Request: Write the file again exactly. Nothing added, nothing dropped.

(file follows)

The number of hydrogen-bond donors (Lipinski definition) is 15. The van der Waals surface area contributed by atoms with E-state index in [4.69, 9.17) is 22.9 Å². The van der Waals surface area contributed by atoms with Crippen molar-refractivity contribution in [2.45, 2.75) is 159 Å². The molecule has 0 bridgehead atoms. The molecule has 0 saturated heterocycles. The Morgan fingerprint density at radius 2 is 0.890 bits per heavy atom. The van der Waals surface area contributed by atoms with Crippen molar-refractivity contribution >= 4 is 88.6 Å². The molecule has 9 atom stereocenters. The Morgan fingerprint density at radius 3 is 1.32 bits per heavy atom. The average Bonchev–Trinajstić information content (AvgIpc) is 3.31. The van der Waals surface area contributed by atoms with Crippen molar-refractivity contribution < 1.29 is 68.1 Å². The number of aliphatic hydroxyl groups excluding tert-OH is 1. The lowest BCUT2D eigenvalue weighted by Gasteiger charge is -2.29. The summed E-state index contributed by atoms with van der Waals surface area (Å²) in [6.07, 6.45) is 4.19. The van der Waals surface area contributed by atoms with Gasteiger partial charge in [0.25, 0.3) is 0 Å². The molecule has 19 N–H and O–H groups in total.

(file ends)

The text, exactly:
The number of hydrogen-bond donors (Lipinski definition) is 15. The van der Waals surface area contributed by atoms with E-state index in [4.69, 9.17) is 22.9 Å². The van der Waals surface area contributed by atoms with Crippen molar-refractivity contribution in [2.45, 2.75) is 159 Å². The molecule has 0 bridgehead atoms. The molecule has 0 saturated heterocycles. The Morgan fingerprint density at radius 2 is 0.890 bits per heavy atom. The van der Waals surface area contributed by atoms with Crippen molar-refractivity contribution >= 4 is 88.6 Å². The molecule has 9 atom stereocenters. The Morgan fingerprint density at radius 3 is 1.32 bits per heavy atom. The average Bonchev–Trinajstić information content (AvgIpc) is 3.31. The van der Waals surface area contributed by atoms with Crippen molar-refractivity contribution < 1.29 is 68.1 Å². The number of aliphatic hydroxyl groups excluding tert-OH is 1. The lowest BCUT2D eigenvalue weighted by Gasteiger charge is -2.29. The summed E-state index contributed by atoms with van der Waals surface area (Å²) in [6.07, 6.45) is 4.19. The van der Waals surface area contributed by atoms with Gasteiger partial charge in [0.25, 0.3) is 0 Å². The molecule has 19 N–H and O–H groups in total.